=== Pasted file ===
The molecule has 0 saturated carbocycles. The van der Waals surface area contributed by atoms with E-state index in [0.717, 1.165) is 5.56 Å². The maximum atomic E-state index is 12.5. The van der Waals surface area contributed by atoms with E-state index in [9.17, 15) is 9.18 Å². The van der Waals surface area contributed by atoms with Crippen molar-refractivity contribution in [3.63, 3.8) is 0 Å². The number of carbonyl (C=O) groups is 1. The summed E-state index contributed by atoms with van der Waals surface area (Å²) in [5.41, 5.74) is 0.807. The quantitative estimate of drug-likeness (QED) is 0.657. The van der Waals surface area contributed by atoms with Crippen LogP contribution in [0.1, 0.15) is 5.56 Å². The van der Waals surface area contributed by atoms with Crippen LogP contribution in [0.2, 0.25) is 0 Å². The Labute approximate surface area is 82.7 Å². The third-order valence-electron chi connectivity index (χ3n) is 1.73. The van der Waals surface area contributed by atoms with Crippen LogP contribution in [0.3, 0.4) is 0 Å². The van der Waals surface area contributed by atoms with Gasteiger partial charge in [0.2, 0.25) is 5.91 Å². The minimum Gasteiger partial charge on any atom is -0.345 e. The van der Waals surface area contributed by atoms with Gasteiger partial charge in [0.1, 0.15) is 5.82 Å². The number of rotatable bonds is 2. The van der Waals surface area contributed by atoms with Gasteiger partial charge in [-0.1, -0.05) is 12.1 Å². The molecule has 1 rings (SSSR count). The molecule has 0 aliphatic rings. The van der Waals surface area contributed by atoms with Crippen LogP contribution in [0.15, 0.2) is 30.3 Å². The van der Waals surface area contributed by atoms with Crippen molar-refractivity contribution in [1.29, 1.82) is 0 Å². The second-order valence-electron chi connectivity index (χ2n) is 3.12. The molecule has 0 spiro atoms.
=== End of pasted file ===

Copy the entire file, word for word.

The molecule has 0 saturated carbocycles. The van der Waals surface area contributed by atoms with E-state index in [0.717, 1.165) is 5.56 Å². The maximum atomic E-state index is 12.5. The van der Waals surface area contributed by atoms with E-state index in [9.17, 15) is 9.18 Å². The van der Waals surface area contributed by atoms with Crippen molar-refractivity contribution in [3.63, 3.8) is 0 Å². The number of carbonyl (C=O) groups is 1. The summed E-state index contributed by atoms with van der Waals surface area (Å²) in [5.41, 5.74) is 0.807. The quantitative estimate of drug-likeness (QED) is 0.657. The van der Waals surface area contributed by atoms with Crippen LogP contribution in [0.1, 0.15) is 5.56 Å². The van der Waals surface area contributed by atoms with Crippen LogP contribution in [0.2, 0.25) is 0 Å². The Labute approximate surface area is 82.7 Å². The third-order valence-electron chi connectivity index (χ3n) is 1.73. The van der Waals surface area contributed by atoms with Crippen LogP contribution in [0.3, 0.4) is 0 Å². The van der Waals surface area contributed by atoms with Gasteiger partial charge in [0.2, 0.25) is 5.91 Å². The minimum Gasteiger partial charge on any atom is -0.345 e. The van der Waals surface area contributed by atoms with Gasteiger partial charge in [0.1, 0.15) is 5.82 Å². The number of rotatable bonds is 2. The van der Waals surface area contributed by atoms with Gasteiger partial charge in [-0.1, -0.05) is 12.1 Å². The molecule has 1 rings (SSSR count). The molecule has 0 aliphatic rings. The van der Waals surface area contributed by atoms with Crippen LogP contribution in [0.15, 0.2) is 30.3 Å². The van der Waals surface area contributed by atoms with Crippen molar-refractivity contribution in [1.29, 1.82) is 0 Å². The second-order valence-electron chi connectivity index (χ2n) is 3.12. The molecule has 0 spiro atoms.